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Netanyahu departs for 'historic' US trip, as ex-Mossad chief criticises approach to Iran

The Israeli premier is travelling to the US to try and halt a deal on the Iranian nuclear issue
Netanyahu reacts before praying at the Western Wall in the Old City of Jerusalem on 28 February (AFP)

Israeli Prime Minister Benjamin Netanyahu headed to Washington on Sunday on what he said was a "historic" mission to try and stop a nuclear deal with Iran, an AFP correspondent said.

The controversial 48-hour visit will see the Israeli leader addressing a joint session of the US Congress in a bid to garner last-minute support to halt an emerging world deal with Iran over its nuclear programme, in a move which has infuriated the White House. 

But Netanyahu, who will also address the annual policy conference of the pro-Israel AIPAC lobby, has refused to back down. 

"I'm going to Washington on a fateful, even historic, mission," he told reporters on the tarmac at Ben Gurion airport near Tel Aviv shortly before his plane took off. 

"I feel deep and sincere concern for the security of Israel's citizens and for the fate of the state and of all our people," he said. 

"I will do everything in my power to ensure our future."

Netanyahu will address AIPAC on Monday before heading to Capitol Hill on Tuesday after which he will fly home. 

Israel believes Iran and world powers are likely to reach a deal that eases international sanctions on Tehran without applying sufficiently stringent safeguards to stop it developing nuclear weapons.

However, on Saturday a former head of Israeli intelligence told local daily Ynet news that Netanyahu had caused his country “strategic damage” on Iran.

“The person that has caused Israel the most strategic damage when it comes to the Iranian issue is the prime minister,” said Meir Dagan, who served as Mossad chief between 2002 and 2010.

Dagan said a “nuclear Iran is a reality Israel won’t be able to come to terms with” and lauded Israel for having aided initial sanctions against Tehran to limit their capacity in developing nuclear arms.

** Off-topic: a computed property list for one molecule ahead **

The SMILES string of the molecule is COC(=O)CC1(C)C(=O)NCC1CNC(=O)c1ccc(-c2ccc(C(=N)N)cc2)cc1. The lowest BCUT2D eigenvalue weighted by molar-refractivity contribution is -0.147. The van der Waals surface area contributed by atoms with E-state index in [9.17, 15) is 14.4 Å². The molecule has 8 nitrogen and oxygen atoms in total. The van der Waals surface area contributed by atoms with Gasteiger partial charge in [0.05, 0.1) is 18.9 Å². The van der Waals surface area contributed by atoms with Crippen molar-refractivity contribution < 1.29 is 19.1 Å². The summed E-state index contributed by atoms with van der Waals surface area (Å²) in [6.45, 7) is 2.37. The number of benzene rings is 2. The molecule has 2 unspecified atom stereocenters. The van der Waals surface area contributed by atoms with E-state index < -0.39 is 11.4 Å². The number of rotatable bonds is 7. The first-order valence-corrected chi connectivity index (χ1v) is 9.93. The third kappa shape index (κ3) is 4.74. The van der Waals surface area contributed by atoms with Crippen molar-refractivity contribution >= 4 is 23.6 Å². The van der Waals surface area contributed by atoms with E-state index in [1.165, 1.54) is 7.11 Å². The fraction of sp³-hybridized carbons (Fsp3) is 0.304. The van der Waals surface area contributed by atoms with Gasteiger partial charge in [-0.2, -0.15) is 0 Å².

But he said Netanyahu had tried to go “one step further” and had turned the “Iranian problem into Israel’s problem,” meaning that international powers believed if the Iran did develop nuclear weapons then Israel would “deal with it”.

The former Mossad chief said Netanyahu’s lobbying on the issue had been too narrow by focusing exclusively on the Americans.

“Netanyahu is focusing all his efforts on the Americans. He’s not reaching out to the other countries. He should have gone to see (Germany’s Angela) Merkel, (the UK’s David) Cameron, (France’s Francois) Hollande and (Russia’s Vladimir) Putin, who he claims to be friends with, and the Chinese. By behaving in the way he is towards the US administration he is single-handedly motivating the Americans into rushing to reach an agreement.”

“If we are at odds with the White House, we could lose (their) protection and, within a short space of time, find ourselves facing international sanctions,” he added.

Netanyahu's trip to the US comes just four weeks before a 31 March deadline for a political framework if a deal is to be struck between international powers and Iran, with negotiators intending to pin down the final technical details by 30 June.

The visit also comes just two weeks before a 17 March general election in Israel where Netanyahu is hoping to be re-elected for a third consecutive term in office.